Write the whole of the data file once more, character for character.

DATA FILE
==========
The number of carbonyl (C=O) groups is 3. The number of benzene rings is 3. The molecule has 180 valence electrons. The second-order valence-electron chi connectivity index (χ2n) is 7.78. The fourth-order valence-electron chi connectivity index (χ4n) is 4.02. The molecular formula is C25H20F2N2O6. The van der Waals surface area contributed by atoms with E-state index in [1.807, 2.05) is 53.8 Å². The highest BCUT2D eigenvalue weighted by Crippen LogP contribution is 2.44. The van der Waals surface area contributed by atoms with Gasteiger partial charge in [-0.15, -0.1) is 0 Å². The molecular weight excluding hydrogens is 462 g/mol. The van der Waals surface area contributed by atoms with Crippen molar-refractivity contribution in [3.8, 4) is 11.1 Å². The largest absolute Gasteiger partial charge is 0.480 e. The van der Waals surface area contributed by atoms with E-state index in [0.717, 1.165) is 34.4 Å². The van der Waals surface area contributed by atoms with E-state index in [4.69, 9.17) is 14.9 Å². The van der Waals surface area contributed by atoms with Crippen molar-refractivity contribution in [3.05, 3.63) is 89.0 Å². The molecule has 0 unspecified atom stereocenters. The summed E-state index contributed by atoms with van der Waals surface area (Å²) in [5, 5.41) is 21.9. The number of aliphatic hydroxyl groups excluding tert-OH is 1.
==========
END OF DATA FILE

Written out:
The number of carbonyl (C=O) groups is 3. The number of benzene rings is 3. The molecule has 180 valence electrons. The second-order valence-electron chi connectivity index (χ2n) is 7.78. The fourth-order valence-electron chi connectivity index (χ4n) is 4.02. The molecular formula is C25H20F2N2O6. The van der Waals surface area contributed by atoms with E-state index in [1.807, 2.05) is 53.8 Å². The highest BCUT2D eigenvalue weighted by Crippen LogP contribution is 2.44. The van der Waals surface area contributed by atoms with Gasteiger partial charge in [-0.15, -0.1) is 0 Å². The molecular weight excluding hydrogens is 462 g/mol. The van der Waals surface area contributed by atoms with Crippen molar-refractivity contribution in [3.8, 4) is 11.1 Å². The largest absolute Gasteiger partial charge is 0.480 e. The van der Waals surface area contributed by atoms with E-state index in [0.717, 1.165) is 34.4 Å². The van der Waals surface area contributed by atoms with E-state index in [4.69, 9.17) is 14.9 Å². The van der Waals surface area contributed by atoms with Crippen molar-refractivity contribution in [3.05, 3.63) is 89.0 Å². The molecule has 0 unspecified atom stereocenters. The summed E-state index contributed by atoms with van der Waals surface area (Å²) in [5, 5.41) is 21.9. The number of aliphatic hydroxyl groups excluding tert-OH is 1.